Prince of Persia: The Sands of Time review (PS2)

28 June 2009
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Prince of Persia: The Sands of Time on PS2Prince of Persia: The Sands of Time is a sweeping adventure of betrayal and triumph, the epic legends and deadly creatures of mythic Persia burn to life in this suspense filled tale featuring more twists and turns than the labyrinthine palace itself.”

The Prince of Persia franchise has always been significant for reasons that transcend the video game medium. The original Jordan Mechner platformer released 20 years ago marks the first time the classic Middle-Eastern theme intersected with video games to popular acclaim. Beginning as folk tales, such stories were scribed to paper and eventually translated into novels before being exported to the west. These original novels inspired other writers to utilize the culturally rich palette of themes in their own story telling. As media evolved, the elusive subject matter followed suit and found its way on cinema screens with adaptions in Arabian Nights (1942), Ali Baba and the Forty Thieves (1944) and The Seventh Voyage of Sinbad (1958). The original Prince of Persia (1989), alongside Disney’s Aladdin and countless recent Hollywood adaptions represent the contemporary iterations of these classic tales which have crossed hands, eyes and ears since the 9th century.

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  • As with the other western adaptions, Prince of Persia isn’t particularly deep, but for the most part it renders Middle-Eastern culture in a respectful light and like the other media should be noted as such. It’s not very often that western films and video games portray the Middle-East in a savoury context, if at all.

    Sands of Time is arguably the franchise’s strongest embodiment of this long-running trail of folk lore. For these reasons, Sands of Time is one of the more culturally significant video games produced in recent times. With that said, let’s start this review out by talking about how the game is important within its own medium.

    Prince of Persia: The Sands of Time character art
    System: PlayStation 2, GameCube, Xbox, and Microsoft Windows PC
    Genre: Adventure, Platforming
    Release date: November 6, 2003
    Players: 1
    Developer: Ubisoft Montreal
    Publisher: Ubisoft
    Origin: Canada

    The Sands of Time was critically successful back in 2003. Much of this acclaim can be attributed to the successful reimagining of the series’ core qualities. For those who enjoyed the original 2D games, Sands of Time is thoroughly nostalgic in its transformation of series ideals to a 3D playing space. Even if one lacks this history (assuming you don’t buy into the fantastic Prince of Persia Classic on Playstation Network and Xbox Live Arcade) Sands of Time is instantly likable and quickly draws you in.

    “In this world there is only one rule: Master the sand or be buried.”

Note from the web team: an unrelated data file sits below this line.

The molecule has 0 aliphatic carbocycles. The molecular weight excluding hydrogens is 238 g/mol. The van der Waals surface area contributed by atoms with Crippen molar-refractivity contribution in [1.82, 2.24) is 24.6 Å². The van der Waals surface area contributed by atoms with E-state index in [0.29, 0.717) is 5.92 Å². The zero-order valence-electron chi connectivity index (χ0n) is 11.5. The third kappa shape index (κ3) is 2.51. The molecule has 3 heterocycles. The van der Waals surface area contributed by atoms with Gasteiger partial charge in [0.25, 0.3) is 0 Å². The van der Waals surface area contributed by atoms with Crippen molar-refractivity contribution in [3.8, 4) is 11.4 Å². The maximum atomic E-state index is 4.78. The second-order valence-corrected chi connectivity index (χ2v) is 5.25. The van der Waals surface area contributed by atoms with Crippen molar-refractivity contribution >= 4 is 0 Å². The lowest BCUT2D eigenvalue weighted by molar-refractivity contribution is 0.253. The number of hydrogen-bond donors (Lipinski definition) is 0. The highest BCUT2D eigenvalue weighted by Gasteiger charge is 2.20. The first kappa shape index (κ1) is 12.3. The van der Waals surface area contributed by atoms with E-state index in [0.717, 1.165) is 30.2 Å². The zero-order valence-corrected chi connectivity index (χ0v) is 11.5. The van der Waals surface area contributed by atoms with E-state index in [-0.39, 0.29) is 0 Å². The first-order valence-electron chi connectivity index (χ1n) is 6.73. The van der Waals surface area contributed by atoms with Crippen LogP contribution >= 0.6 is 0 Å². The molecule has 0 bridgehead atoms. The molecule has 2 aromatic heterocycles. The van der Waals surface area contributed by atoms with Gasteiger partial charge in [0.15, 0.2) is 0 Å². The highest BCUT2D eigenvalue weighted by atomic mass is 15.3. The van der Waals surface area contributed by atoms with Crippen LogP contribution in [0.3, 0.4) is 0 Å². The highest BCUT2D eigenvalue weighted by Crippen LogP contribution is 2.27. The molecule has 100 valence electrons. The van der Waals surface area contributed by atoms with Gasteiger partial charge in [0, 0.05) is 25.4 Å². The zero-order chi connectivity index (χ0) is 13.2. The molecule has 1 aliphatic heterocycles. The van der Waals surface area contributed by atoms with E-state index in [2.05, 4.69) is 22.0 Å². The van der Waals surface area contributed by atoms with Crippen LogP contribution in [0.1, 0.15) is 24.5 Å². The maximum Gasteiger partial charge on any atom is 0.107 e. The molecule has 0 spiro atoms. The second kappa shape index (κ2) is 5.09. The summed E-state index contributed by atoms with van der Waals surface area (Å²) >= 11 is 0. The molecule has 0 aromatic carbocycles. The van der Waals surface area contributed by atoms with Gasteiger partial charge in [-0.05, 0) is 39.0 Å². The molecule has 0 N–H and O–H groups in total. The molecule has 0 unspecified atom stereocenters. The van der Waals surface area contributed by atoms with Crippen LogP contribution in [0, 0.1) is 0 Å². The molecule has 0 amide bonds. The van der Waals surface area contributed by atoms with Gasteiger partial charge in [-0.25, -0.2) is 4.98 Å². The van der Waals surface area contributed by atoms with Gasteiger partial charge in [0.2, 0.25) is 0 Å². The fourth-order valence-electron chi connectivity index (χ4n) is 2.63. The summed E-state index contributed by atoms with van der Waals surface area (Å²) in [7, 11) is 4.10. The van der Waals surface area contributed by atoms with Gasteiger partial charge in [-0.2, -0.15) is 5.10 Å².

Sands of Time can be broken into three essential elements; platforming, combat and narrative. The game compartmentalizes each of these components nicely, keeping a gap between them while allowing them to bleed into each other slightly. Meaning combat will never disrupt the flow of parkouring through the environment yet light narrative can overlay gameplay in an effective but non-intrusive manner.

    Platforming predominates the larger part of the game and rightly so. Unlike Metroidvania platformers, the protagonist’s full move set is available from the beginning. The Prince’s acrobatics are limited to a handful of basic manoeuvres that allow the Prince to scamper along walls, jump, hold onto ledges, wall jump, scale poles and leap from object to object – the necessities. Each of these moves are well mapped to the pad and feel tactile and responsive to the on screen avatar.

    Prince of Persia: The Sands of Time platformer actionRather than give the character new abilities, the environment becomes increasingly more elaborate as the game progresses. This cleverly allows the developers to centre Prince of Persia around the locales much as in the original. By doing so, the levels (a series of interconnected landscapes, ala Half-life) become a character in themselves which portray a vivid personality. The climbable objects represent the personality nuances of this character and are important to gameplay.

    When the player enters a situation which requires acrobatics, they must tune into their surroundings by searching for any protruding elements which might provide a starting point. The player must be actively aware of the environment to proceed through the game – they are seeking out the personality traits that define the landscape and utilizing them for their own means. Its this constant reliance on the environment which permit the player to become encompassed in the narrative of this landscape.

    The designers provide a visual language to scaffold this relationship. The first technique is through intuitive design. The landscape is visually indicative of where the hot spots are located – they drawn you into them. So long as you trust the flow of the environment’s aesthetic you will find the next marker and be rewarded for it. The colour, lighting and modeling all provide the clues. They also act to conceal secrets such as sand clouds that add to your sand tanks which we’ll get to later.

    Prince of Persia: The Sands of Time game world
    The second technique is the use of camera. The camera is most dynamic when it’s needed; while the Prince is navigating the environment, positioning itself to reveal the next crucial surface. This is important as sometimes the landscape wears away, demanding the player reach the next point of safety as quickly as possible before they fall to their doom. When there isn’t a sense of urgency, the player is usually on solid ground where the camera provides less assistance, forcing you to rely on your own senses as previously described. Fortunately the player is clued into future points of interest at every save point where the Prince will hallucinate himself completing the more trickier parts of forthcoming challenges.